My first week with a brand new baby was definitely not what I expected it to be. In fact it was pretty close to a living nightmare that I never want to experience again.
Because I had delivered so early on Sunday 4 January I had the whole of Sunday in hospital and was doing really well. My doctor was happy to send me home on Monday and after a quick check up I was ready to be discharged pending the paediatrician seeing Willow.
Hubby and I did all the things that you do day two in the hospital – we bathed the baby, got her footprints done etc. – while we waited for her doctor to come past. That’s when everything started to go downhill.
When the doctor got to us he was delighted to hear that we were being sent home. He had a chat with Hubby about what to expect and give us a basic survival guide then her went to check on the baby. That’s when he noticed she was yellow.
We were told it probably was nothing to worry about because lots of infants get Jaundice, but he ordered a bilirubin test just to be sure before he was willing to discharge us.
While waiting for the results of the blood test I went to have lunch with family and then came back to the nursery to wait. That’s when the nurse arrived to tell us that her bilirubin count was high and she was being moved to the neonatal unit where the doctor would meet us and explain what was happening.
It all happened so fast I was left reeling. One minute we were going home then the next we were headed for the NICU.
When we got to the NICU the doctor explained to us that there is a type of Jaundice that is brought on my an blood incompatibility between the mother and the baby. In layman’s terms when the mom and the baby are both positive, but have different blood types the antigens clash. I am O+ which means I have both A and B antigens and Willow is A+ like my husband and has B antigens. My A antigens clashed with her B antigens which lead to an accelerated breakdown of the red blood cells.
When a red blood cell is broken down it releases a substance called bilirubin into the blood stream and tiny baby livers are not very efficient at flushing it out of their bodies. The build up of bilirubin is what turns the baby yellow.
If the bilirubin count gets about 25 within the first few days or birth you run the risk of long term brain damage. Willow’s count was 19.7 at 36 hours after birth and she needed to get under the UV lights as soon as possible (phototherapy is how they treat Jaundice).
Seeing as how the baby was staying in hospital I opted to stay the extra day as well. I had been breastfeeding successfully up until she was admitted, but because my milk hadn’t come in yet I wasn’t providing near enough to meet her needs. The heat from the UV lights is very dehydrating so in addition to a drip she was being given a lot of liquids to help flush out the bilirubin. I was encouraged to pump to help get my supply established. They gave her whatever I was able to manage but had to supplement her diet with formula.
The following day we were greeted with the good news of the increase of biliruben being arrested and it had started to come down (although it was only 19.4). She was under two UV lights and during the night she had been given a feeding tube because the Jaundice makes them lazy to suck. I was sent home with the instruction to keep pumping and to try not to worry – stress is the enemy of breast milk. This advice is all well and good when your baby is not in the ICU and you’re not an emotional car wreck from all the hormones!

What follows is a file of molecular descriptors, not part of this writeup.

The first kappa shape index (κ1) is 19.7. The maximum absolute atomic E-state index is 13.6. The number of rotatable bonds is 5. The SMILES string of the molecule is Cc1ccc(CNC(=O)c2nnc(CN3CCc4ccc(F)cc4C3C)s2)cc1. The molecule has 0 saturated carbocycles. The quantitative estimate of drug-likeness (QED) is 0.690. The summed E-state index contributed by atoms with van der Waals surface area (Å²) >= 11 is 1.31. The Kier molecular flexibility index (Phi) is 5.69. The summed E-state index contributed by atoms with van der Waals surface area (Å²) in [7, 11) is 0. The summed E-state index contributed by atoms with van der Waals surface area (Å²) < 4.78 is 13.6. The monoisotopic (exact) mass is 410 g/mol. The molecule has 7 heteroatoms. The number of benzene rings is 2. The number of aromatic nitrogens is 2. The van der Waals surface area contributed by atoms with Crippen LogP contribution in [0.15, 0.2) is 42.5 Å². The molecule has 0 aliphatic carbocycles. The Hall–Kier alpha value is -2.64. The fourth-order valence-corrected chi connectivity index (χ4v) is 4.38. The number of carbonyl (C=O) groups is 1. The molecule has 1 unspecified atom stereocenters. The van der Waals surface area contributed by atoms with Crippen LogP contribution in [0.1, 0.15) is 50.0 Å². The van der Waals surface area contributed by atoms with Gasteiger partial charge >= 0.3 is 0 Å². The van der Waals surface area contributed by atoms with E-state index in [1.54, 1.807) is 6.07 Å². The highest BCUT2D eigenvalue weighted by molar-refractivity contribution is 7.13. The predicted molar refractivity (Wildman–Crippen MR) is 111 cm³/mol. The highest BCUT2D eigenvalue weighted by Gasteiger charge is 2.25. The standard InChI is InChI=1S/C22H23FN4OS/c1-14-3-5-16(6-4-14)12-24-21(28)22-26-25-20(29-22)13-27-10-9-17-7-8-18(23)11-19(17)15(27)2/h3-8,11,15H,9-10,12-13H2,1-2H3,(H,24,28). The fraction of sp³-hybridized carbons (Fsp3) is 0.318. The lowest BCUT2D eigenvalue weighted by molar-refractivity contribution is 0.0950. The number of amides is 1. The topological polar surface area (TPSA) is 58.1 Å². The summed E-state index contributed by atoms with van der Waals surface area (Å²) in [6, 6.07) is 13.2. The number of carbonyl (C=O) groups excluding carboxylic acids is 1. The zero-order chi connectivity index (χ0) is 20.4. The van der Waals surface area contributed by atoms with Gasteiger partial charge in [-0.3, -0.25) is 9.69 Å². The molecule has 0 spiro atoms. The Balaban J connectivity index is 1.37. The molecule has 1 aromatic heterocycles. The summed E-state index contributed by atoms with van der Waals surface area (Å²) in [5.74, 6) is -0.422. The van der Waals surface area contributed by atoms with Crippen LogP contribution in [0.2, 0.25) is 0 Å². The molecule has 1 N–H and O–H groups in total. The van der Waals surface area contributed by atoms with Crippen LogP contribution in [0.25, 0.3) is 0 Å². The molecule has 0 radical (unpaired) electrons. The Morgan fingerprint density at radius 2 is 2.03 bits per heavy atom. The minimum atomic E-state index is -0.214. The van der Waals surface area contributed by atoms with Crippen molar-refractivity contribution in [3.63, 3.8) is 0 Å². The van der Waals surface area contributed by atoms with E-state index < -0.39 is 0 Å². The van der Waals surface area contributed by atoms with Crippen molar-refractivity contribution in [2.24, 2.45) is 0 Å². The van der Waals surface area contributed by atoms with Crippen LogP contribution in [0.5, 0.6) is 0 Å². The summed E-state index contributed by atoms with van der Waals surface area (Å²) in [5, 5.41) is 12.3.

My parents in law were visiting us at the time and my parents were travelling to come be with us, and my husband had taken a week of work – all with the idea that we would be bringing a baby home. It was an incredibly stressful situation and I’m not sure what I would have done without all the support. Many tears were shed that week.
When my milk came it I suffered with engorgement. It was incredibly painful and as I didn’t have a baby to feed we had to keep trying to express so that the supply stayed up. My husband was wonderful through all this and helped me to get everything under control. The last thing we needed was for me to get mastitis on top of our other problems.
I was finally given the go ahead to feed on demand on the Thursday and spent most of my time rushing back and forth from the hospital to feed Willow. Our NICU is great in that parents are allowed to visit any time, except for two hour long hand over periods each day. However, the baby needed to be under the lights as much as possible to get rid of the Jaundice so I couldn’t hold her any other time except when I was feeding her. The sisters were amazing instead of having me sit there and watch her sleep for hours they agreed to phone me when she started fussing for food and as I lived 10 minutes away I would rush to the hospital to feed her.
We were hopeful that we would be able to take her home on the Friday, but got a nasty surprise when we got to the hospital. Instead of another decrease like we had expect her biliruben had gone up! It was another two full days under the lights before we saw the decrease we needed to bring her home (the count needed to be below 10 to be in the safe zone).
We were finally able to bring her home late on Sunday afternoon. She was a full week old. When we got the news that she was being discharged I just broke down in tears.
She is doing so well now. She has no sign of Jaundice and no sign of being anaemic – which is another worry as a result of the breakdown of so many red blood cells. She such a sweet little girl and I’m so glad to have her home at last!
Wow, this has been another wordy post. If you’re still reading thanks so much! Now go make yourself a cup of tea, you deserve it!